By Dave Sewell
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Plans for new nuclear power plant at Hinkley Point head towards meltdown

This article is over 6 years, 2 months old
Issue 2501
The existing nuclear power station at Hinkley Point
The existing nuclear power station at Hinkley Point

An anonymous letter from managers at French energy firm EDF brought the Tories’ plans for a new nuclear plant even further into question last week.

EDF is supposed to be building the plant at Hinkley Point in Somerset with a consortium of construction companies and funding from a Chinese state-controlled firm.

Both the Tories and the French Labour-type government are scrabbling to stop the complex arrangement unravelling.

The letter warned EDF’s directors that they could be liable if pushing ahead with the project damages the firm.

It adds to a growing rebellion in EDF against Hinkley Point after finance director Thomas Piquemal resigned last month over his concerns.

Three of the main unions at EDF have opposed the plan, breaking with a history of industrial peace. One has even threatened to strike.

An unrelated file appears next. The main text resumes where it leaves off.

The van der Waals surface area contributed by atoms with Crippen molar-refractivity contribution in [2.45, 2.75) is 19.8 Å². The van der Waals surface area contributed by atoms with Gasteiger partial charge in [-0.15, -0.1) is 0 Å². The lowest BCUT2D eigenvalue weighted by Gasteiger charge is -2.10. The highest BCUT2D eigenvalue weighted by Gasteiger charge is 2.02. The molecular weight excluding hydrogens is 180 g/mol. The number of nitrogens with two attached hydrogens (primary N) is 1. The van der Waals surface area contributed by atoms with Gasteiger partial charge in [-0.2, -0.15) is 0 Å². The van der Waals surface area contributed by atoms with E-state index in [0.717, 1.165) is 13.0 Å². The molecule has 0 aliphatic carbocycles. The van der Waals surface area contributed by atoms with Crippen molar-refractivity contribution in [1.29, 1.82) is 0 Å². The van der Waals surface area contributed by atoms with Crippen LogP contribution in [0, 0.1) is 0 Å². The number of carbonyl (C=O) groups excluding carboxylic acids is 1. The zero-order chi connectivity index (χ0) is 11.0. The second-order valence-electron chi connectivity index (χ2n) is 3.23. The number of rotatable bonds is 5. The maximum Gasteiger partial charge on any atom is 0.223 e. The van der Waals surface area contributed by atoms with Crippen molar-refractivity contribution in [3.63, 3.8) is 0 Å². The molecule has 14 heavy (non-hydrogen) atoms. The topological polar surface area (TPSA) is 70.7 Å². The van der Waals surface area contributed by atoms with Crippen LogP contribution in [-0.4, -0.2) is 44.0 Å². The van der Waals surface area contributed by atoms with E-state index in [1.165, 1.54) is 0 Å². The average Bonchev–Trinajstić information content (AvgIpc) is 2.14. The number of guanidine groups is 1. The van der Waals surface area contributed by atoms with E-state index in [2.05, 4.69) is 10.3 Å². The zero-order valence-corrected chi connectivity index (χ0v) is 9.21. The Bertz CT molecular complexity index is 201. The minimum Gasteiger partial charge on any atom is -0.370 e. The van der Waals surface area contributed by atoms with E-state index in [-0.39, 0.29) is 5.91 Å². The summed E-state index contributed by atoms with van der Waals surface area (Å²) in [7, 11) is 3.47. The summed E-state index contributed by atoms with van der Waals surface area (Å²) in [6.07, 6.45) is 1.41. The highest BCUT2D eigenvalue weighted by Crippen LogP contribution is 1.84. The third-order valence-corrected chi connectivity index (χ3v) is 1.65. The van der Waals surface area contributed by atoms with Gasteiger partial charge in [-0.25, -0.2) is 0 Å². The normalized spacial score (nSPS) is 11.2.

Meanwhile both the British and French governments insist they want Hinkley Point to go ahead. British trade unions are urging EDF to get on with it in the hope of creating construction jobs.

But EDF is financially stretched and building Hinkley Point could cripple it. Its ongoing project at Flamanville in France is six years behind schedule and £5.7 million over budget. There’s no reason to expect Hinkley Point to go more smoothly.

More importantly, EDF’s existing fleet of 58 nuclear plants is nearing the end of its life and needs decommissioning.

It began decommissioning the first at Brennilis in France in 1997 and still hasn’t finished today.

Nuclear power plants have huge hidden costs. Bosses and politicians talk in terms of construction and operating costs. But taking a plant apart and dealing with nuclear waste costs billions more.


In Britain these costs fall on the state in an invisible subsidy to private bosses. In France, EDF—a majority state-owned firm—has its own decommissioning fund. But it has only £18 billion.

That’s less than half its own estimate of the total cost of decommssioning, and £10 billion less than Germany’s nuclear sector that’s three times smaller.

Even without taking on new plants, EDF is looking at a financial black hole. France’s reliance on nuclear power means it faces the prospect of a state-controlled firm collapsing at a time when the economy is already fragile.

Tory energy secretary Amber Rudd has already admitted that cancelling the project wouldn’t really mean the “lights going out”.

Claims that a nuclear plant will help address climate change are lies. They ignore the deadly environmental effects of nuclear waste, never mind accidents.

Building nuclear plants, transporting their fuel and disposing of their by-products also generates huge emissions.

Instead of egging EDF on, unions should see its woes as another reason to come out against nuclear power.

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